Essays on new Internet market places.
University of Southampton, School of Social Sciences,
This thesis uses the techniques of economic theory to examine the behaviour of
agents in new marketplaces that have formed on the Internet. It is divided into
three chapters, each focusing upon a different aspect of market behaviour. I begin
in chapter 2 by building a simultaneous, unit demand, heterogeneous good,
ascending auction model, which I use to study the behaviour of bidders in Internet
auctions. Using this model, I demonstrate that late bidding—often observed
in eBay auctions—is not inconsistent with allocative efficiency. Moreover, I show
that when all agents are fully rational, have private values, and face a perfect
bid-transmission mechanism, there can still exit an incentive for bidders to systematically
delay their final bid. In a manner consistent with earlier empirical
observations, this incentive disappears when the hard-close ending rule is relaxed.
In chapter 3 I model strategic interaction amongst search engines that compete
to serve consumer needs. Search engines generate revenue from advertisers,
but also provide free organic search results. I demonstrate that, in an attempt to
win market share, search engines compete not only against each other, but also
against themselves: providing high-quality free links that compete for clicks with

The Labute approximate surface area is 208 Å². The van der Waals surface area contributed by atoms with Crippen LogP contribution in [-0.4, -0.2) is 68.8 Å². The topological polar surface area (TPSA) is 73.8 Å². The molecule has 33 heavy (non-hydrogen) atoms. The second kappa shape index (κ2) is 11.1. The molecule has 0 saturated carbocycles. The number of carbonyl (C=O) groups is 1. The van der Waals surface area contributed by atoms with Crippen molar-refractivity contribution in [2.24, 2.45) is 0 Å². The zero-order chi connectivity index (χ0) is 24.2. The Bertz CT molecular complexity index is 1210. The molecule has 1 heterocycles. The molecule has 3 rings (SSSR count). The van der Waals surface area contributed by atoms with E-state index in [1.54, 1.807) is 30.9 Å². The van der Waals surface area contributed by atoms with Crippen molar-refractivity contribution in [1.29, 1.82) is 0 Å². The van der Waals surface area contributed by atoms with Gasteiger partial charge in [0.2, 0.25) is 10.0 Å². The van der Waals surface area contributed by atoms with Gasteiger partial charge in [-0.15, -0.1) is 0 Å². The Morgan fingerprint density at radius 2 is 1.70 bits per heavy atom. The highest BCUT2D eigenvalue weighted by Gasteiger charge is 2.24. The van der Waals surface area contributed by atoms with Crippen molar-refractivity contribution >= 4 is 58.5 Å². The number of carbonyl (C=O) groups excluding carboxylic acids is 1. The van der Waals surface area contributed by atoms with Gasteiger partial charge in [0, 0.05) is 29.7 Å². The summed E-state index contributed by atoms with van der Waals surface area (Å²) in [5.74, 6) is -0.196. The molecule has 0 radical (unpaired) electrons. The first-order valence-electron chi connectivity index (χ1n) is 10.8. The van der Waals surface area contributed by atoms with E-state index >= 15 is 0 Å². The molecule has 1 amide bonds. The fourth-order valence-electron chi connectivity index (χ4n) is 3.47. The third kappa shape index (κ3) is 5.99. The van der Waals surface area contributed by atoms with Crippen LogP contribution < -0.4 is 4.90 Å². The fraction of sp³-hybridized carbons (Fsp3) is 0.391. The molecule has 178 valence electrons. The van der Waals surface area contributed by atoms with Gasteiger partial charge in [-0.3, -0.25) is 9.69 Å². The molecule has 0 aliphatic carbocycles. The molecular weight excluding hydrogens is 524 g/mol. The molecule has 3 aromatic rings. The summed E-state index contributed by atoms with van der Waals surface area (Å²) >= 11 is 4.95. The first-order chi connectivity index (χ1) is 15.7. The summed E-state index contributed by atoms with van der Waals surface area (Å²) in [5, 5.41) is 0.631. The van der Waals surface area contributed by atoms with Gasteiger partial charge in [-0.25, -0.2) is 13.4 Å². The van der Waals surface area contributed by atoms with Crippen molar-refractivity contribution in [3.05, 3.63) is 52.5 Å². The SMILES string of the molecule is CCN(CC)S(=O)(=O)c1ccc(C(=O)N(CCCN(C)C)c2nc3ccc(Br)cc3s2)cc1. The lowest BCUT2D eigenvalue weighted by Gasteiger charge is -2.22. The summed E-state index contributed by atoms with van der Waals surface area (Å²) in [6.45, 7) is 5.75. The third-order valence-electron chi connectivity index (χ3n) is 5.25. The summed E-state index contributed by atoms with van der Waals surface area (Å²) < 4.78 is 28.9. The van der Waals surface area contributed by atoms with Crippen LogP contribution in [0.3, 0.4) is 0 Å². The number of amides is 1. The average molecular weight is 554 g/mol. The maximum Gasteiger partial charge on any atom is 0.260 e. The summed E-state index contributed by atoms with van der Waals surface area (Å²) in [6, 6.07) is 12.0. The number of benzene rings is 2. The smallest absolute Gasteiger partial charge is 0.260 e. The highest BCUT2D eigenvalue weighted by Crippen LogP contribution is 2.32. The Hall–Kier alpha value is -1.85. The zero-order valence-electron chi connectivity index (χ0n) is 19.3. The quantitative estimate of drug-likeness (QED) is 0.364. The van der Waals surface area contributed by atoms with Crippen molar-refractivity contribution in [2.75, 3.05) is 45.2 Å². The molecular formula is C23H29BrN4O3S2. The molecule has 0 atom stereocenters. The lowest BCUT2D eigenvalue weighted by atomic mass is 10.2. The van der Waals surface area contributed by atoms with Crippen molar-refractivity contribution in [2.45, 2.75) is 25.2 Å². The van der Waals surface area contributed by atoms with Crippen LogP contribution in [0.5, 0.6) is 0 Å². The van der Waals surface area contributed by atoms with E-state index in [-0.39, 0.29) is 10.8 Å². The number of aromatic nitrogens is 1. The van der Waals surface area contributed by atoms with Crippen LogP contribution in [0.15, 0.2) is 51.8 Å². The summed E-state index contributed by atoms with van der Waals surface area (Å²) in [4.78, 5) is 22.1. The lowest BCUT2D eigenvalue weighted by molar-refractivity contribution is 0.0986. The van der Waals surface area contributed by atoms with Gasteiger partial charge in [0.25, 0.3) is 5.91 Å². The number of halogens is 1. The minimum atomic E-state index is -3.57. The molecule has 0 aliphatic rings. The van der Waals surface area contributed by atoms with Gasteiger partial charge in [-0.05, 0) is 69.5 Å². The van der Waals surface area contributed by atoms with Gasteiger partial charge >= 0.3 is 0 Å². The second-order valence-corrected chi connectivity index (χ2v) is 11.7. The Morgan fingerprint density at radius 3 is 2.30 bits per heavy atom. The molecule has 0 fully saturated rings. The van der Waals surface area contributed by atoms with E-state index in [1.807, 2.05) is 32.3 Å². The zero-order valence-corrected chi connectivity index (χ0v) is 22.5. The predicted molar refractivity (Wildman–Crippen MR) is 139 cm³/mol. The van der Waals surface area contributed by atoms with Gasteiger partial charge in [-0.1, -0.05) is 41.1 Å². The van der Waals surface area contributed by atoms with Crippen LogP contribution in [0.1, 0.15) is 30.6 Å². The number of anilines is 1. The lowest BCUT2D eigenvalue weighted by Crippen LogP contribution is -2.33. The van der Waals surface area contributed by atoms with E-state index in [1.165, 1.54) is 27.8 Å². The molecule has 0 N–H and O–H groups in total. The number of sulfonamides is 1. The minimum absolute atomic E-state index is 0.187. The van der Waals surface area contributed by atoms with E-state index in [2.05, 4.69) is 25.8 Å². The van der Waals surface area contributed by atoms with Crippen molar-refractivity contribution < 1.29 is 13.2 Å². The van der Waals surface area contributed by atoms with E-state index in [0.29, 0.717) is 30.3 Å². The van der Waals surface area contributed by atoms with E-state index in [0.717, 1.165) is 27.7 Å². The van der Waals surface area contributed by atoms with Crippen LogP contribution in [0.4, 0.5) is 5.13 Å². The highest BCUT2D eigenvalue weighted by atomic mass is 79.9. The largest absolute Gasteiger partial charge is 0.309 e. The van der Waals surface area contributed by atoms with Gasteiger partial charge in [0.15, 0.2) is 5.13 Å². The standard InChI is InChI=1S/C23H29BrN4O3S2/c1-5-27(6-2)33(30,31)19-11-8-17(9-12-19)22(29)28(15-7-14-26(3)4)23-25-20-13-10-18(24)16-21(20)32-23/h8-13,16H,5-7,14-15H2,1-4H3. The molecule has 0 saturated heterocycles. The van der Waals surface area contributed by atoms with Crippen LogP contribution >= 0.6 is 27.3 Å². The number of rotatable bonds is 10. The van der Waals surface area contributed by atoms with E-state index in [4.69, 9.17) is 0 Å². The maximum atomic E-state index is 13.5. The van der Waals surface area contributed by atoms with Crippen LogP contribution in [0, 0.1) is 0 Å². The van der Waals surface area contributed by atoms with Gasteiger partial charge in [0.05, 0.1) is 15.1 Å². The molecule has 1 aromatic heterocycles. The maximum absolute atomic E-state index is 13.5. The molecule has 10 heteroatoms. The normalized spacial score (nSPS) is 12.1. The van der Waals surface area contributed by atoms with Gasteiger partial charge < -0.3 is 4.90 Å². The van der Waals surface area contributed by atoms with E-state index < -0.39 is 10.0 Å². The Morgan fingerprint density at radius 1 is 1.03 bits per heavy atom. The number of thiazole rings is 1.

their own advertisements—thus cannibalising their advertising revenues. In particular,
I find that in equilibrium consumers always (at least weakly) prefer to
click on at least one non-paid-for link before clicking on a revenue generating advertisement
so that some consumers never click an ad at all. That notwithstanding,
revenue cannibalisation provides an incentive for quality degradation, even
when the provision of quality is costless, and may engender low quality equilibria.
When search engines show differentiated advertisements, the incentive to reduce
quality is particularly strong.
Chapter 4 examines the relationship between the transmittability of information
via advertisements and the fee structure used by the advertisement’s publisher.
For an advertiser, sending general advertisements with inflationary claims
may attract additional consumers with whom it is poorly matched. This is costly
for the firm when it must pay for the ads on a per-click basis (i.e. when it must
pay for each consumer visit that it receives) since many of its visitors will not
purchase. As a consequence, I find that perfect information transmission can always
be sustained when adverts are priced per-click. By contrast, when firms pay
for advertisements on a per-impression basis or on a per-sale basis, there is no
disincentive to attracting poorly matched consumers, and maximum profits are
obtained by attracting all consumers with some positive probability of purchase.
This feature undermines the existence of fully informative equilibria under such
fee structures, and may result in no information transmission being possible at
all. Consumers benefit from increased informativeness, but distortions introduced
by the market power given to advertisers imply that society may be better-off with
no information transmission taking place.
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